The Face in the Window
Colin Joynson v Kendo Nagasaki
Huddersfield, 2nd August 1978
This was not an outstanding bout.
There were a mere 382 seconds of action and neither wrestler showed much of the clout that we had been accustomed to over the years. Nevertheless, our many clear recollections of them in more gripping actions ensure both remain firm Heritage favourites.
There are so many interesting circumstances surrounding this match, however, that it is worthy of preservation through a mention here in Armchair Corner, for historical value alone, if not exactly for edge-of-the-seat excitement.
Kendo Nagasaki’s career spanned over 40 years, depending how you look at it. Some may say he isn’t done with yet, at the time of writing in 2010! An undeniably enigmatic figure, denied television coverage for his first seven years, then wreaking havoc at halls nationwide and dispensing mouth-wateringly fleeting glimpses of his mysterious features in a handful of special televised bouts. He had a ceremonial 1977 Christmas unmasking followed by less than a year’s ring activity without wearing any mask at all. He switched between promoters, had various retirements, and would only make his next televised appearance after this Huddersfield match-up with Colin Joynson fully 9 years later. Yes, Nagasaki was off our screens for 9 whole years – and yet the enigma and mystery remain. Still today he wears his mask to public appearances, and still today there is mystery about his identity.
If you are looking for a logical sequence of events, look away now. This is professional wrestling, where 3 months forward planning was generally as much as most could manage. We pinch ourselves to understand if this erratic series of events really happened.
These six minutes of action represent a Window in the middle of Nagasaki’s main masked career. And this Window has within it a clearly visible Face for us all to study. 14 years of mystery were blown away, albeit not completely. What would Nagasaki have to offer with the in-built mystery removed?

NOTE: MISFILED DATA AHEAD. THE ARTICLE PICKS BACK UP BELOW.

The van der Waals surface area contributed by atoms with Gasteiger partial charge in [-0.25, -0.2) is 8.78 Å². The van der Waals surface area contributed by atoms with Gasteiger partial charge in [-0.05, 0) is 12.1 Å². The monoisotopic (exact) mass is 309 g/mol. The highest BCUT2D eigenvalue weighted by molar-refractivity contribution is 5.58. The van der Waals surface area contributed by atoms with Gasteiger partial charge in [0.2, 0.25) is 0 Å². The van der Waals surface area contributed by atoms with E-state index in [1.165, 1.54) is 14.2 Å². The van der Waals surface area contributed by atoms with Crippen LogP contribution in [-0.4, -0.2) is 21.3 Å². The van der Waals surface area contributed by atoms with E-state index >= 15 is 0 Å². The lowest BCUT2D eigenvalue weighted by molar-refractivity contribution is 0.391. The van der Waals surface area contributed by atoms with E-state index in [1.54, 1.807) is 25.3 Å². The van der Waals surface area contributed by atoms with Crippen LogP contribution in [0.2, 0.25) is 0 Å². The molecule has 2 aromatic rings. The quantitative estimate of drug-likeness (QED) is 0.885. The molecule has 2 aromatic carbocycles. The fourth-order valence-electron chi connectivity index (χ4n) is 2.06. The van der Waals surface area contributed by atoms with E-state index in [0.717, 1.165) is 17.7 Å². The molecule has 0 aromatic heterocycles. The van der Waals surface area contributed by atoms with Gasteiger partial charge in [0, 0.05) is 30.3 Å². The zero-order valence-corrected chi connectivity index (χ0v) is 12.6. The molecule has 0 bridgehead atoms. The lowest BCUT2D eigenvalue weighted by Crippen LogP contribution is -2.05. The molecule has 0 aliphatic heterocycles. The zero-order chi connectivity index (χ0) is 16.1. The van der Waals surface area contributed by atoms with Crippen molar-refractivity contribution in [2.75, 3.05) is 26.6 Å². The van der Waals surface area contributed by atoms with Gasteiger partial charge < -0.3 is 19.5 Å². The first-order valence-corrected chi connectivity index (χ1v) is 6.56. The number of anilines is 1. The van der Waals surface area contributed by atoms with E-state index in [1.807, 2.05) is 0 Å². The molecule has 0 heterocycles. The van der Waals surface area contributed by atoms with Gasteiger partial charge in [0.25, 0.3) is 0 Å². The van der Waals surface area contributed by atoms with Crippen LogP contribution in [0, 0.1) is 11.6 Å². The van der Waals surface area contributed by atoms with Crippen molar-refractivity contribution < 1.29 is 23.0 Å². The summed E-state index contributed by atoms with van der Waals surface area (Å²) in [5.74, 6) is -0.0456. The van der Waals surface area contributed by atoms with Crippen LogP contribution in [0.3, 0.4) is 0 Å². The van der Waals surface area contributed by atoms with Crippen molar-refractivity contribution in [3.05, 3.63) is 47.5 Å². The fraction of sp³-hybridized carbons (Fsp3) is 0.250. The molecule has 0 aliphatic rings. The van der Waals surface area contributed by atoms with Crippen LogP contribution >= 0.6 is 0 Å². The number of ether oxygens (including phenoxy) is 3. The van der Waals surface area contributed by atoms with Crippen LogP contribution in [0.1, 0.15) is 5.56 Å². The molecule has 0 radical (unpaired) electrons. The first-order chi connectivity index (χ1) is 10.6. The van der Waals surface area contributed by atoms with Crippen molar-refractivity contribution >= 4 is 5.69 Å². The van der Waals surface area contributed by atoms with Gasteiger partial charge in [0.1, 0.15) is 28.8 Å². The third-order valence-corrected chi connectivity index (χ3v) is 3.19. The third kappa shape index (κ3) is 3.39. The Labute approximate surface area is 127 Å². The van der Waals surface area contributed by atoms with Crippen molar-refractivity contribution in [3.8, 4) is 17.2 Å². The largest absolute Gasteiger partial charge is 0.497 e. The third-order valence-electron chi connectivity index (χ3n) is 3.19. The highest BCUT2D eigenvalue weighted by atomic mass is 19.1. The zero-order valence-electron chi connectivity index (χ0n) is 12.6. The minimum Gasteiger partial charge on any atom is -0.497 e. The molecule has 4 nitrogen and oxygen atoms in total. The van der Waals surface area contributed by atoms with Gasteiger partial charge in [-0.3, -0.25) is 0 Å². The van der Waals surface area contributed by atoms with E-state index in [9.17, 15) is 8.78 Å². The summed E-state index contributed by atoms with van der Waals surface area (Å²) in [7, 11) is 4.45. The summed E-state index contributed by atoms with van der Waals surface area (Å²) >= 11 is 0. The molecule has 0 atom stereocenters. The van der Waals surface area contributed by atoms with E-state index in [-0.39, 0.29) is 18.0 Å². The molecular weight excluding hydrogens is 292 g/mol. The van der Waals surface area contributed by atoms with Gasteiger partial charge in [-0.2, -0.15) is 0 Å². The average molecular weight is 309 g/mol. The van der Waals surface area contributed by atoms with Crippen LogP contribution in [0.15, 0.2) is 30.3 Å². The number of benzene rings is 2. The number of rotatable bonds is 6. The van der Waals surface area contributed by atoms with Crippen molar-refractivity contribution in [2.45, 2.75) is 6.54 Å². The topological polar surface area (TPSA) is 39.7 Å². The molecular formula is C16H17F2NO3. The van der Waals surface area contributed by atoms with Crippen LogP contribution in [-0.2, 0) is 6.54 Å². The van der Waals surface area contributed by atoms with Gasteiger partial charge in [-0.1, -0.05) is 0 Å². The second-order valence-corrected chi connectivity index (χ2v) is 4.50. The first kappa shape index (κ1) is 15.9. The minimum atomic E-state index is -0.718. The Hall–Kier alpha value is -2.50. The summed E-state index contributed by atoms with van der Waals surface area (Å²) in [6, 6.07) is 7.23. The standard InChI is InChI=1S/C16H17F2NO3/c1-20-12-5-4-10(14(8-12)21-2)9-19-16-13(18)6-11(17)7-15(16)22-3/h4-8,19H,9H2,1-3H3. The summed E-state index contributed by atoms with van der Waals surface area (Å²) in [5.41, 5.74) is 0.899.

After defeats over Roger Wells, Judo Pete Roberts and erstwhile tag partner Rex Strong, this was Nagasaki’s fourth and final televised bout unmasked. He had started his unmasked career just four months earlier, wrestling clean to Wells’ villain. Nagasaki had always been popular, and he sought to grow that popularity as a blue-eye. But something didn’t quite click with the clean unmasked Nagasaki, devoid of mystery, yet unwilling or unable to be the wronged goody being mercilessly mauled and mistreated, only to gain victory from the jaws of defeat, à la Viedor.
In fact, after his maskless victories over Strong and Wells, Nagasaki reverted to villainous type, and felt more at home in opposing the popular Super Destroyer and, today, the Bulldog.
So we have this round and a bit of villainous maskless Nagasaki to savour. Fascinating to watch as he displays all the mannerisms we know so very well from his masked performances: bowing before the bout; shielding his ears from deafening booing; cowardly arching up backwards away from danger. Full credit to the wrestler for maintaining an emotionless face at all times and never lapsing to a smile; less credit to Kent Walton for failing to mention the eyes that Nagasaki had clearly worked hard on to achieve a menacing look. We can also level the criticism that the commentator and manager had not colluded at all to create a story about the really rather strange tattoo on Nagasaki's head. A clear case of lost opportunities.